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Q&A

How kill a child process without read() hanging in the parent process?

+6
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There is an external program I'm calling from within my C/C++ program, by using fork() and execl(), and redirecting the stdio with dup2() to be able to read the output from the external program. It's based on this code: A simple popen2 implementation

In another thread just started, the timeout handling is done.

Then I make calls to read() on the out file handle, in a loop, writing what's read to a stream.

Now that external program waits for something on the system to happen - which might not happen, so after a while, I'd like to call it a timeout and end the child process (from the extra thread).

Whether sending SIGTERM or SIGKILL, changing the order of closing file handles w.r.t. to that, the result is always that the last call to read() hangs forever.

Added: Seems even if the process exits in time, the read() hangs. That did not happen when I used the regular popen() to start the process instead of popen2(), but since I need the PID to terminate the process, I'm using the latter.

I have found discussions about a problem with read() in a somewhat similar situation, and it was suggested that the SIGCHLD must be ignored in the parent process. That doesn't help, though.

Is there something wrong per se in doing things this way, that cause this read() to hang?

int exec_proc2(std::string cmd, std::ostream & outputStream, unsigned timeoutMilsecs)
{
    constexpr int bufsize = 128;
    std::array<char, bufsize> buffer;
    
    int inf, outf;
    auto pid = popen2( cmd.c_str(), &inf, &outf );
    close( inf ); // writing to process not used, we're only reading
    if (pid < 0)
    {   close( outf );
        return -1;
    }
    
    std::atomic<bool> notDone = true;
    std::atomic<bool> timedOut = false;
    thread timeoutTask( [&]
        {   TimeoutWatch tw(timeoutMilsecs, true);
            while (notDone && !tw.TimedOut())
            {   sleep(0.1);
            }
            if (tw.TimedOut())
            {   close( outf );
                int ret = kill( pid, SIGKILL );
                if (ret != 0)
                {   // this never failed so far
                }
                notDone = false;
                cout << "DBG: TIMEOUT@exec_proc2" << endl; // this is always printed after the timeout time
                timedOut = true;
            }
        } );
    
    size_t count;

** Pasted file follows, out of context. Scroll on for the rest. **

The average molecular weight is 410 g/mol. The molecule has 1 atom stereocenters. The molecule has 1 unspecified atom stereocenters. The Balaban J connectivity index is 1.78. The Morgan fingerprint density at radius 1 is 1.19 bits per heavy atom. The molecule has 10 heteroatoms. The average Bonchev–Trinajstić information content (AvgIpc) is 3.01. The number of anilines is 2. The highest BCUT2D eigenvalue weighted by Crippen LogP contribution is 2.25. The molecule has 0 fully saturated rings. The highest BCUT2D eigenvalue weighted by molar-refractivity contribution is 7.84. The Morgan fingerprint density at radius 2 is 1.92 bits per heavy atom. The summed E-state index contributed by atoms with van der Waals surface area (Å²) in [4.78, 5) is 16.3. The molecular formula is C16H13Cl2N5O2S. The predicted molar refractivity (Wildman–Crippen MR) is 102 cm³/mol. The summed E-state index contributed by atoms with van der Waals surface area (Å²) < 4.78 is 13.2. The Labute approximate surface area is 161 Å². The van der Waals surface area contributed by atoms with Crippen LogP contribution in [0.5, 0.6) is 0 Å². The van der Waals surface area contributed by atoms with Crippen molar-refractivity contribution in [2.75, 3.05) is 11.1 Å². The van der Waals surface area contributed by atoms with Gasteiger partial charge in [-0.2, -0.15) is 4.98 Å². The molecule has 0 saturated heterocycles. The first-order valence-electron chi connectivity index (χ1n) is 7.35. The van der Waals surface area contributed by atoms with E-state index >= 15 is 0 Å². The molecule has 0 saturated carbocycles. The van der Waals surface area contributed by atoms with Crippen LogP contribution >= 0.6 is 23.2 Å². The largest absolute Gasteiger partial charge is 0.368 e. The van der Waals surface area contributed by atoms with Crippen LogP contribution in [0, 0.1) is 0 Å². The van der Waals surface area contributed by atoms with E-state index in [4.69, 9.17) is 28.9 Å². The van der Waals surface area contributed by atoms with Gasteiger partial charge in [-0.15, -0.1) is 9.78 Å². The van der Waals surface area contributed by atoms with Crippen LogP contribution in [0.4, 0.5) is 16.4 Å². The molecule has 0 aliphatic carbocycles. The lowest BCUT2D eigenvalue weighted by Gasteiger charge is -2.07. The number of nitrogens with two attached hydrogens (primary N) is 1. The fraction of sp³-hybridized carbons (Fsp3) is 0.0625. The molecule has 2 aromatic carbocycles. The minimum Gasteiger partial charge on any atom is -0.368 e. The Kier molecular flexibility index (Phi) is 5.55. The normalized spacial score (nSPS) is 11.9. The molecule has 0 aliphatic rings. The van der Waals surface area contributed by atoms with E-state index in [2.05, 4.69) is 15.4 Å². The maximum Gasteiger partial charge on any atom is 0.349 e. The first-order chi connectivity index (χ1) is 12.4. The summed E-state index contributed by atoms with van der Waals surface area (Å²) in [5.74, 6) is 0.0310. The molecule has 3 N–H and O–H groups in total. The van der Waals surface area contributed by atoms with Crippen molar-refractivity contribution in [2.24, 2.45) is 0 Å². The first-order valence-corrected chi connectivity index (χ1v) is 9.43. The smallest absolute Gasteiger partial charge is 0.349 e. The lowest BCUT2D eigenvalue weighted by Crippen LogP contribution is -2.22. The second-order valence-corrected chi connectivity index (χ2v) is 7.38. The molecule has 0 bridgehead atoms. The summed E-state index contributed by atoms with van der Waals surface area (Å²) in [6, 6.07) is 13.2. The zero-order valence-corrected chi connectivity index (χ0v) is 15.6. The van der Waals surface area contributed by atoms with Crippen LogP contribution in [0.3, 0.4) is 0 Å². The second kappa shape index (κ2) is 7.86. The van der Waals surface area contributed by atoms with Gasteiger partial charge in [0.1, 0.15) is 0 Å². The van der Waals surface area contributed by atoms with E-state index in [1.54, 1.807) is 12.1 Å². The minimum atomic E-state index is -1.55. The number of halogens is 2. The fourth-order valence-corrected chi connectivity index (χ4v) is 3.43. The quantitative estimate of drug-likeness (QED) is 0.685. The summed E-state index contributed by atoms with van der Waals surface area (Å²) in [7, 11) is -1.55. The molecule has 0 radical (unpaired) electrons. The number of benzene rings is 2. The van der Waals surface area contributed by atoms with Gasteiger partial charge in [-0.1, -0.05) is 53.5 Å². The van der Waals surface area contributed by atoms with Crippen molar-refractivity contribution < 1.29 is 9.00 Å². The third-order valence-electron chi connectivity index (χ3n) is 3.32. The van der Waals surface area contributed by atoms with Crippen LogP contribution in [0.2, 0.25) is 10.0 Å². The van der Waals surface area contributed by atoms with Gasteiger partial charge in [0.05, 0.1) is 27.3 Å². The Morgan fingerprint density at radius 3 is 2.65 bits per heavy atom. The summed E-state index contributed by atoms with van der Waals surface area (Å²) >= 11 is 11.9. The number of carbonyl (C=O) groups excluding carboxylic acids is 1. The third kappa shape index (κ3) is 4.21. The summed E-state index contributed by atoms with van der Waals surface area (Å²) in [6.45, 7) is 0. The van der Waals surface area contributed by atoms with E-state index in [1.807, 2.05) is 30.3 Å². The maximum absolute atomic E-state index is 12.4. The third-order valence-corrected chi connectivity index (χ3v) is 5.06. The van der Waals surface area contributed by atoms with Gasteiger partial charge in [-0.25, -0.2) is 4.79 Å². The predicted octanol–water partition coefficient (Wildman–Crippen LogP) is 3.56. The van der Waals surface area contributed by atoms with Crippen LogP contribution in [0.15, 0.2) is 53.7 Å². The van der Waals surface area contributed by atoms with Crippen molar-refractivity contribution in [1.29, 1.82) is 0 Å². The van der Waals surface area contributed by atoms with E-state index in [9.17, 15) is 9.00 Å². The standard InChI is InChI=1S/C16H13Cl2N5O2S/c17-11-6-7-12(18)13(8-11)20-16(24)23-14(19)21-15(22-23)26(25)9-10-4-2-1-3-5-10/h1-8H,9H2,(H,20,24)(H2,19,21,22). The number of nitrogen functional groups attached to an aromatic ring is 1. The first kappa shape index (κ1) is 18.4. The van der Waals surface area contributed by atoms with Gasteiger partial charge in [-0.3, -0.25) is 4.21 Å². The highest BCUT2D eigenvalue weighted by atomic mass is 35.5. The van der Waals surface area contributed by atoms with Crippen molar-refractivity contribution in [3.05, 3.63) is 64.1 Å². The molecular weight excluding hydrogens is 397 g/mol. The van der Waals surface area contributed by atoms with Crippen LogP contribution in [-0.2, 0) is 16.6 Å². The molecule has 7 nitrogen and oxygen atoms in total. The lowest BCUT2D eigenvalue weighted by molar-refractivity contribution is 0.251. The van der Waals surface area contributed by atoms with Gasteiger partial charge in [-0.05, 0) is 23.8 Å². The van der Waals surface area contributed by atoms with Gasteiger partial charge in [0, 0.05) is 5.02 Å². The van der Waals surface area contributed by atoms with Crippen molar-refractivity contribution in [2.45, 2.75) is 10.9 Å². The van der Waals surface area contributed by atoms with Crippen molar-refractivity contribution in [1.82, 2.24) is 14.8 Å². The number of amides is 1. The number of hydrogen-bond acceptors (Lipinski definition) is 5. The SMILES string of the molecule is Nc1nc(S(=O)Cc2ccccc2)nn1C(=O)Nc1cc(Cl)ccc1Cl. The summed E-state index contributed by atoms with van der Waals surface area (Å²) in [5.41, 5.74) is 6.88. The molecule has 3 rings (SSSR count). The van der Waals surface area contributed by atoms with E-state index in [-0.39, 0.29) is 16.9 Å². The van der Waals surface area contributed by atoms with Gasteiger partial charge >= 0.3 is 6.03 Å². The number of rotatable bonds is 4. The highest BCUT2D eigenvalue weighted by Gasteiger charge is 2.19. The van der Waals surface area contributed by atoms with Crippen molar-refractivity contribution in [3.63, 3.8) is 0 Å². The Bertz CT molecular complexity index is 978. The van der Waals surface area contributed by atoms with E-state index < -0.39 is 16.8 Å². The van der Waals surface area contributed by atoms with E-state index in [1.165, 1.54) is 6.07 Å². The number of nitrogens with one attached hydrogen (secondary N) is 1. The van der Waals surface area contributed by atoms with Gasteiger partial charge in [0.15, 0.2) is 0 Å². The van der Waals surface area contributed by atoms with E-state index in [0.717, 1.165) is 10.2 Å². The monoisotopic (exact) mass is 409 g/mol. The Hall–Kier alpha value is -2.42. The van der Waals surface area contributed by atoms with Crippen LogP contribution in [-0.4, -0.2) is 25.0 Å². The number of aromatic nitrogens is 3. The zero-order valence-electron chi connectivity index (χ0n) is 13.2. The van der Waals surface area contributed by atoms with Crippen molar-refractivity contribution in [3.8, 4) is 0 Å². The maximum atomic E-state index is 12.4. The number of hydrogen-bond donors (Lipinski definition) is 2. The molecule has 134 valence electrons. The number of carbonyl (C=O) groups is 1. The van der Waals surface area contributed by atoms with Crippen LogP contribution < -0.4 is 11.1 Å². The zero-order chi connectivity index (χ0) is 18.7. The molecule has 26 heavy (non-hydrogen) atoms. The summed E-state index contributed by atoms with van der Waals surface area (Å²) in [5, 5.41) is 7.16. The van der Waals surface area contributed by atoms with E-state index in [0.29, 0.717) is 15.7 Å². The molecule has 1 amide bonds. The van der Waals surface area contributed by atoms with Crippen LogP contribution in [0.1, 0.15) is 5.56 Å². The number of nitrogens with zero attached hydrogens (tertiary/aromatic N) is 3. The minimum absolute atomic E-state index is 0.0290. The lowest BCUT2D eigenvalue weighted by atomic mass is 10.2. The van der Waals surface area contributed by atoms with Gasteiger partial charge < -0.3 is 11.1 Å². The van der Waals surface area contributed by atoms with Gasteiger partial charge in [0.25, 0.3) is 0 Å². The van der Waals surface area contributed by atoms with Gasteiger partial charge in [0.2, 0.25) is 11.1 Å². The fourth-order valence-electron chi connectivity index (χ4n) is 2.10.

do
    {   if ((count = read( outf, buffer.data(), bufsize )) > 0)
  	    {   outputStream.write( buffer.data(), count );
  	    }
    } while(count > 0 && !timedOut);
    cout << "DBG: joining...@exec_proc2" << endl; // this line is never printed, so it hangs above already
    notDone = false; // for the case that the read() loop exits earlier than the timeout thread: tell the thread it's over
    timeoutTask.join();
    
    close( outf );
    return timedOut ? -2 : 0;
}
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1 answer

+3
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Below is a new version of popen2() that works. Some pipe ends were not closed in the linked to original version. (see the branch for "pid != 0", where extra handles are closed - whether there is an error or not, but it's the parent process) (I also renamed the pipe variables to something more clear to me)

The exec_proc2() code from the 1st post remains unchanged.

pid_t popen2(const char *command, int *infp, int *outfp)
{
    constexpr int READ = 0, WRITE = 1;
    int tochild[2], fromchild[2];
    if (pipe(tochild) != 0 || pipe(fromchild) != 0)
        return -1;

    const pid_t pid = fork();

    if (pid != 0) // we're in the parent process
    {	close(tochild[READ]); // Always close these ends, too
        close(fromchild[WRITE]);
        if (pid < 0) // ERROR
            return pid;
     }
    else // if (pid == 0) // fork() returns the child process ID to the parent and returns 0 to the child process
    {
        dup2(tochild[READ], READ);
        dup2(fromchild[WRITE], WRITE);
        close(tochild[READ]); close(tochild[WRITE]);
        close(fromchild[READ]); close(fromchild[WRITE]);

        execl("/bin/sh", "sh", "-c", command, NULL);
        perror("execl");
        _exit(1);
    }

    if (infp == NULL)
        close(tochild[WRITE]);
    else
        *infp = tochild[WRITE];

    if (outfp == NULL)
        close(fromchild[READ]);
    else
        *outfp = fromchild[READ];

    return pid;
}
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1 comment thread

Can you please be explicit on how that version differs from the original one? And what that crucial h... (6 comments)

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